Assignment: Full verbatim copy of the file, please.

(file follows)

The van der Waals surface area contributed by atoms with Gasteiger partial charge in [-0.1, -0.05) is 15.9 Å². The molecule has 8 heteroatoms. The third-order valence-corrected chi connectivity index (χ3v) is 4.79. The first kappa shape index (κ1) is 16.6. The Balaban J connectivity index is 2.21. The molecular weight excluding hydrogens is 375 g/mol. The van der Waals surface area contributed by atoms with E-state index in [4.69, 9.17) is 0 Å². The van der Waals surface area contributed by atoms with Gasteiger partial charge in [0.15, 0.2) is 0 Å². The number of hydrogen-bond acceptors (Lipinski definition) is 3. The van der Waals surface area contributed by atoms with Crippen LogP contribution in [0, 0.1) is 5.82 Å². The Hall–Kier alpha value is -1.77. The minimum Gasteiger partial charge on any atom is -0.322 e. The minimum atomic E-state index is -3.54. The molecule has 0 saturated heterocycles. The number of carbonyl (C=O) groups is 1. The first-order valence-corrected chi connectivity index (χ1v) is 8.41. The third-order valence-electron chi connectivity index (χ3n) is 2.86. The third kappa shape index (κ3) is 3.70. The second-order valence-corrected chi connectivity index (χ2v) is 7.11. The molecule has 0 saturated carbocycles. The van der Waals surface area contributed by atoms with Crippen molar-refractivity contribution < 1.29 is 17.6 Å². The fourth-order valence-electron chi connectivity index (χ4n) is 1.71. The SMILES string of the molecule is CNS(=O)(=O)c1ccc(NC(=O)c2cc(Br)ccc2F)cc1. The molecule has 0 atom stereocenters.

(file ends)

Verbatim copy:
The van der Waals surface area contributed by atoms with Gasteiger partial charge in [-0.1, -0.05) is 15.9 Å². The molecule has 8 heteroatoms. The third-order valence-corrected chi connectivity index (χ3v) is 4.79. The first kappa shape index (κ1) is 16.6. The Balaban J connectivity index is 2.21. The molecular weight excluding hydrogens is 375 g/mol. The van der Waals surface area contributed by atoms with E-state index in [4.69, 9.17) is 0 Å². The van der Waals surface area contributed by atoms with Gasteiger partial charge in [0.15, 0.2) is 0 Å². The number of hydrogen-bond acceptors (Lipinski definition) is 3. The van der Waals surface area contributed by atoms with Crippen LogP contribution in [0, 0.1) is 5.82 Å². The Hall–Kier alpha value is -1.77. The minimum Gasteiger partial charge on any atom is -0.322 e. The minimum atomic E-state index is -3.54. The molecule has 0 saturated heterocycles. The number of carbonyl (C=O) groups is 1. The first-order valence-corrected chi connectivity index (χ1v) is 8.41. The third-order valence-electron chi connectivity index (χ3n) is 2.86. The third kappa shape index (κ3) is 3.70. The second-order valence-corrected chi connectivity index (χ2v) is 7.11. The molecule has 0 saturated carbocycles. The van der Waals surface area contributed by atoms with Crippen molar-refractivity contribution < 1.29 is 17.6 Å². The fourth-order valence-electron chi connectivity index (χ4n) is 1.71. The SMILES string of the molecule is CNS(=O)(=O)c1ccc(NC(=O)c2cc(Br)ccc2F)cc1. The molecule has 0 atom stereocenters.